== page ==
The Maine Clean Election Act (MCEA) established a voluntary program of full public financing of political campaigns for candidates running for Governor, State Senator, and State Representative. Maine voters passed the MCEA as a citizen initiative in 1996. Candidates who choose to participate may accept very limited private contributions at the beginning of their campaigns (seed money contributions). To become eligible, candidates must demonstrate community support through collecting a minimum number of checks or money orders of $5 more made payable to the Maine Clean Election Fund (qualifying contributions). After a candidate begins to receive MCEA funds from the State, he or she cannot accept private contributions, and almost all goods and services received must be paid for with MCEA funds.
It is, notably, a voluntary program–though participation has markedly increased since the Act’s inception: legislative candidates in the year 2000 totaled 33% (116 of 350); in 2006 & 2008 that number rose to 81% (313 of 386 and 303 of 373 respectively); and in 2010 the number leveled out to 77% (295 of 385). Participation by state senate candidates is even higher, and interestingly, the participation rate of incumbents is high as well–even for those who had won in close races the previous cycle.
Equal money? Consider this from OpenSecrets.org about the 2008 elections:
In 93 percent of House of Representatives races and 94 percent of Senate races that had been decided by mid-day Nov. 5, the candidate who spent the most money ended up winning, according to a post-election analysis by the nonpartisan Center for Responsive Politics. The findings are based on candidates’ spending through Oct. 15, as reported to the Federal Election Commission.
Continuing a trend seen election cycle after election cycle, the biggest spender was victorious in 397 of 426 decided House races and 30 of 32 settled Senate races. On Election Day 2006, top spenders won 94 percent of House races and 73 percent of Senate races. In 2004, 98 percent of House seats went to the biggest spender, as did 88 percent of Senate seats.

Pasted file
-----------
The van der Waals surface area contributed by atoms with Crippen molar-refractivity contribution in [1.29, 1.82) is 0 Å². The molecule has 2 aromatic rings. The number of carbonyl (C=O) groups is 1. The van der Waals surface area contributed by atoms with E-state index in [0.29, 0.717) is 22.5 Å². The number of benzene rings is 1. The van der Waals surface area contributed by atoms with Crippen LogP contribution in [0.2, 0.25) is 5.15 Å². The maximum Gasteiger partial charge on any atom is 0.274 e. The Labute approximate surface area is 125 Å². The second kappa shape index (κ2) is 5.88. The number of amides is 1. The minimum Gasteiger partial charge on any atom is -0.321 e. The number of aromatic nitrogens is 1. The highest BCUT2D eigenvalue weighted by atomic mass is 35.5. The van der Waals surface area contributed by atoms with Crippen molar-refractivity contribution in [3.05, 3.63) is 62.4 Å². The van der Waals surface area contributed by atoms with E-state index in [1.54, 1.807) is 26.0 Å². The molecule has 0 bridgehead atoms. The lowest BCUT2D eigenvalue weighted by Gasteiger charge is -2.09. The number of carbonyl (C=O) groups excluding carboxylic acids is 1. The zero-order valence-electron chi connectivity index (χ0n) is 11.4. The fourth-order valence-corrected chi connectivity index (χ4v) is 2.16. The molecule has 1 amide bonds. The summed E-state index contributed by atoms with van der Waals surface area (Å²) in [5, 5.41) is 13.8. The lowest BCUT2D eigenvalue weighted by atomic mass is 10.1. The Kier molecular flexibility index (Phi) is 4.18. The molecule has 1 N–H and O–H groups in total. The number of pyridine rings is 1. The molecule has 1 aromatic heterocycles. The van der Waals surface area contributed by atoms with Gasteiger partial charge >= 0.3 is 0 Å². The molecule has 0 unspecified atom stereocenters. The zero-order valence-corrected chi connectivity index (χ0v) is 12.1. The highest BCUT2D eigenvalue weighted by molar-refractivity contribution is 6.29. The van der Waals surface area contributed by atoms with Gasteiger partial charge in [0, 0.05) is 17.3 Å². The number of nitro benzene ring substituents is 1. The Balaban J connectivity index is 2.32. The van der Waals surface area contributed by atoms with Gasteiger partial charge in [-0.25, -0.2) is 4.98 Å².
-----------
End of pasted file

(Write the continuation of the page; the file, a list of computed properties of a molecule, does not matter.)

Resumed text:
But of course, as the Maine Ethics Commission responsible for overseeing the MCEA has recently noted,
In June 2011, the U.S. Supreme Court ruled in Arizona Free Enterprise Club’s Freedom Club PAC v. Bennett that the way Arizona awarded matching funds to candidates was unconstitutional. The Court’s decision upheld the constitutionality of publically funded campaigns but ruled that the “triggering” of matching funds based on the spending by other candidates or independent spenders was a violation of the First Amendment. Maine, like Arizona, has a full public funding program for candidates; therefore, the Supreme Court’s decision had an impact on Maine’s MCEA program.
A retooling is said to be underway for the MCEA. As it stands, matching funds have been jettisoned. According to the Maine Commission: “The loss of matching funds presents a challenge for the program. In the last four election cycles, 40% – 50% of legislative MCEA candidates received some matching funds. However, the core function of the program remains unchanged.”
Given the reality of an electorate system in which money seems to almost guarantee office, coupled with the strictures of Arizona Free Enterprise Club’s Freedom Club and Citizens United– is calling for a constitutional amendment outlandish?
Filed under: Health Policy Community, Health Reform, Proposed Legislation